Watching TV this weekend, the contrasts could not have been more shocking to the human conscience. Hoodlum anarchist Gen-Z’ers and Millennials looting and rioting across America in supposed “protest” to the police killing of George Floyd in Minneapolis on one hand.
And the spectacular human achievement represented by the folks at NASA and SpaceX (many of them Millennials themselves) on the other. For some of us, this contrast tore at our souls so profoundly that it made us question the fundamental proposition which has bound our country together for the past 150 years… “that all men (post 14th Amendment to include women) are created equal.”
In many ways, it was the loquaciousness of Jefferson that has brought us to this junction. Does anyone really think that Jefferson meant to imply that the lives of his “chattel property” were “equal” to his own and the other 53 signers of that revered document (46 of which were slaveholders) for that matter? Of course not. Like the rest of the Declaration of Independence, the issue that Jefferson was addressing was just another bullet point in the tirade of enumerated “sins” which had been committed by George III. Jefferson was riling against the “hereditary monarchy” of the British crown (meaning to send the message King George was no more special than any other man and did not deserve in any way to “rule” America because he was heir to the throne). What Jefferson meant to say was “that all men are created in the same way” but he couldn’t resist the impulsive rhetorical flourish of the words that he left to history.
And, for the next “four score and seven years,” everyone in “these United States” had that exact understanding of Jefferson’s words.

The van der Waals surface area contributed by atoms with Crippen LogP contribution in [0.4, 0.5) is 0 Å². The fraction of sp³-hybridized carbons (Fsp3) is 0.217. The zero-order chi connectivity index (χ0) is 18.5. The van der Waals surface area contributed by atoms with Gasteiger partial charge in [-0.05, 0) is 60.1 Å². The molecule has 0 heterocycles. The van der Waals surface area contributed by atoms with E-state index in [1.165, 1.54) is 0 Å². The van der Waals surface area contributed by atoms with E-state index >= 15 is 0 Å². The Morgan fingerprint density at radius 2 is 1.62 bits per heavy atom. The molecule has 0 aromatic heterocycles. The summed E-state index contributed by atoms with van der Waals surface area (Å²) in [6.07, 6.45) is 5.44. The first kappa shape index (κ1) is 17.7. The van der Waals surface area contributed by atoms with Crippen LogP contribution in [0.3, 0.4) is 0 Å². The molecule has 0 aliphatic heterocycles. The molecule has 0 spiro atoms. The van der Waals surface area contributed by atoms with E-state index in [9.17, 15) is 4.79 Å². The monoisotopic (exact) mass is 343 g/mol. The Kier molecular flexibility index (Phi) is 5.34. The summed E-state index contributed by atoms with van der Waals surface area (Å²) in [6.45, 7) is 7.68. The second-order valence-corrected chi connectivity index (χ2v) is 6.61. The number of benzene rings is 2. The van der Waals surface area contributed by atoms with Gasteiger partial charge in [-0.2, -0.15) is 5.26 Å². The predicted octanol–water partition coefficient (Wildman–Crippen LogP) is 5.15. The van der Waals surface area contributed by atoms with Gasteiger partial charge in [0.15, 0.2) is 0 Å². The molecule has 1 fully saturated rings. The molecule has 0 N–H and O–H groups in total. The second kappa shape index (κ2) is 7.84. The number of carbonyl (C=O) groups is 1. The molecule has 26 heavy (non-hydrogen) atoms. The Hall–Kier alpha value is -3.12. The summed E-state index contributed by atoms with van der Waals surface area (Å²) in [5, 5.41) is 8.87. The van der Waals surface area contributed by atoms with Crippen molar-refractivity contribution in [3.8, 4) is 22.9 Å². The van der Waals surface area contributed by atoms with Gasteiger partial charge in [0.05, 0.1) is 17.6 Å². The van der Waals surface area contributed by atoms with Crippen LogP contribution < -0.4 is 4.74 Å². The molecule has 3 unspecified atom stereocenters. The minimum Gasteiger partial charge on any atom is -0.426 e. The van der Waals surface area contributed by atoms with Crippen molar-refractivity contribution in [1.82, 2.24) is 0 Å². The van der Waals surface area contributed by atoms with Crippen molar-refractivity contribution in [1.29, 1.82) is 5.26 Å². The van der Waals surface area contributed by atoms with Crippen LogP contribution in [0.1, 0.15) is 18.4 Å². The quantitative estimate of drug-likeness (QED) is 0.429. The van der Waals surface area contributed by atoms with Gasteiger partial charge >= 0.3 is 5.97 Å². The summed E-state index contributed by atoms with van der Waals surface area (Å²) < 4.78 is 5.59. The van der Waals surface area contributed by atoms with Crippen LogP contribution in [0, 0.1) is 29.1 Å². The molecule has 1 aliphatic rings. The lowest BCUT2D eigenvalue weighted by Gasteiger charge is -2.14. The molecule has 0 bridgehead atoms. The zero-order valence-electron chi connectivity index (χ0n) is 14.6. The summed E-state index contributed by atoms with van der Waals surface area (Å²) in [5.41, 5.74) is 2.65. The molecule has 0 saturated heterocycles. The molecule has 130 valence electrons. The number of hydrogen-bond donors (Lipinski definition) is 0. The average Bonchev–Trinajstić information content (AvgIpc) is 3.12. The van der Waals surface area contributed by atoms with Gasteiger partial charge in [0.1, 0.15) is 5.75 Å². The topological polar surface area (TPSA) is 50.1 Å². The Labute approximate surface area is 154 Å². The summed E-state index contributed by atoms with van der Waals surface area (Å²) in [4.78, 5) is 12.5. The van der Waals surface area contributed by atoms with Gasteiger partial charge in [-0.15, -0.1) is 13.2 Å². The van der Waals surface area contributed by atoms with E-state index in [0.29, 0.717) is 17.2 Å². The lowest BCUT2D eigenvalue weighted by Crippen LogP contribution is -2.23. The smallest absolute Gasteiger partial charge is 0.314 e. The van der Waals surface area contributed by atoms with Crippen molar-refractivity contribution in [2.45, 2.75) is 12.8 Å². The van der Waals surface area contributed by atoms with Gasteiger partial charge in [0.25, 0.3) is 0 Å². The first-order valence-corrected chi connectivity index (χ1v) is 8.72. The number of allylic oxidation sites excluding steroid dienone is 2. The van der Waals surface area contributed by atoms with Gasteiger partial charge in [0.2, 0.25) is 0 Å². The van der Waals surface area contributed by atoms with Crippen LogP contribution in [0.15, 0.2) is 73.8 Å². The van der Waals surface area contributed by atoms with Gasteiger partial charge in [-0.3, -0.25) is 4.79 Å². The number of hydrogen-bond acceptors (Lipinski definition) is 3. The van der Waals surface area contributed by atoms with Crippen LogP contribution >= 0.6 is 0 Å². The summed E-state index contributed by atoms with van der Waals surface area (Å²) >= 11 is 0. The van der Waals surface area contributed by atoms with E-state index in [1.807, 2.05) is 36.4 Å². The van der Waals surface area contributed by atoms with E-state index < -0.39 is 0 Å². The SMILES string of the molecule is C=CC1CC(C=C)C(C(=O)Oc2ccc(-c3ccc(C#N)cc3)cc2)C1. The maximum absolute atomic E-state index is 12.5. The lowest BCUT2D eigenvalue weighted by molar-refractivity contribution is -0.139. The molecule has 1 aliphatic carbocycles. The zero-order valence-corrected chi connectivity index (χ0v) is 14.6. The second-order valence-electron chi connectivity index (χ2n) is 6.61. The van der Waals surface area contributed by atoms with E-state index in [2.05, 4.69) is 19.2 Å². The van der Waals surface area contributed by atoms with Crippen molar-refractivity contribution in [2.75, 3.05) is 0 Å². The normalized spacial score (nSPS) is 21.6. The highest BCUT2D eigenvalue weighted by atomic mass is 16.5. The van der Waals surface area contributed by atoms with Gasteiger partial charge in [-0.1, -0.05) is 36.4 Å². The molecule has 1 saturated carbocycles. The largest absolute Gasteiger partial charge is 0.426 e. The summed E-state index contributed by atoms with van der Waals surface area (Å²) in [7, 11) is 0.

It was not until the second year of the Civil War when things were going badly for the Union and Lincoln was searching desperately for guidance in our founding documents that Jefferson’s words were misappropriated. Our 16th President did not find any inspiration in the Constitution. But he did find these six words in our Declaration. And these six words became the inspiration for both the Emancipation Proclamation and the “new birth of freedom” referenced in the Gettysburg Address.
After Lincoln’s assassination, the Abolitionists used these words as the basis for the enactment of the 13th, 14th, and 15th Amendments and the preservation of the “Legacy of Lincoln.” And in so doing, cemented the primacy of the Federal Government, with the concept of “these United States” morphing into “The United States.”
The textbooks were changed to reflect the new “aspirational” understanding of these words, and the world took notice of the new “American creed.” And these words were used to bind us together as a Nation for the next century and a half.
But we all know that we are heterogeneous beings, not homogeneous ones. We come from different parents, with differing chromosomal inheritances even among offspring of the same parental pairs. We come in different sizes and shapes, possess various levels of drive and ambition, courage and fear, health, and illness. And populate bell curve distributions of both physical strength and cognitive ability.
I suspect that neither the looters nor the rocket scientists understand the history and context of these six words. But, by their actions and their deeds, the mindless angry and the gifted geeks both demonstrate that they surely do understand that some of their futures will be a lot “less equal” than others. Jefferson’s words have come back to haunt us. And they are tearing our country apart.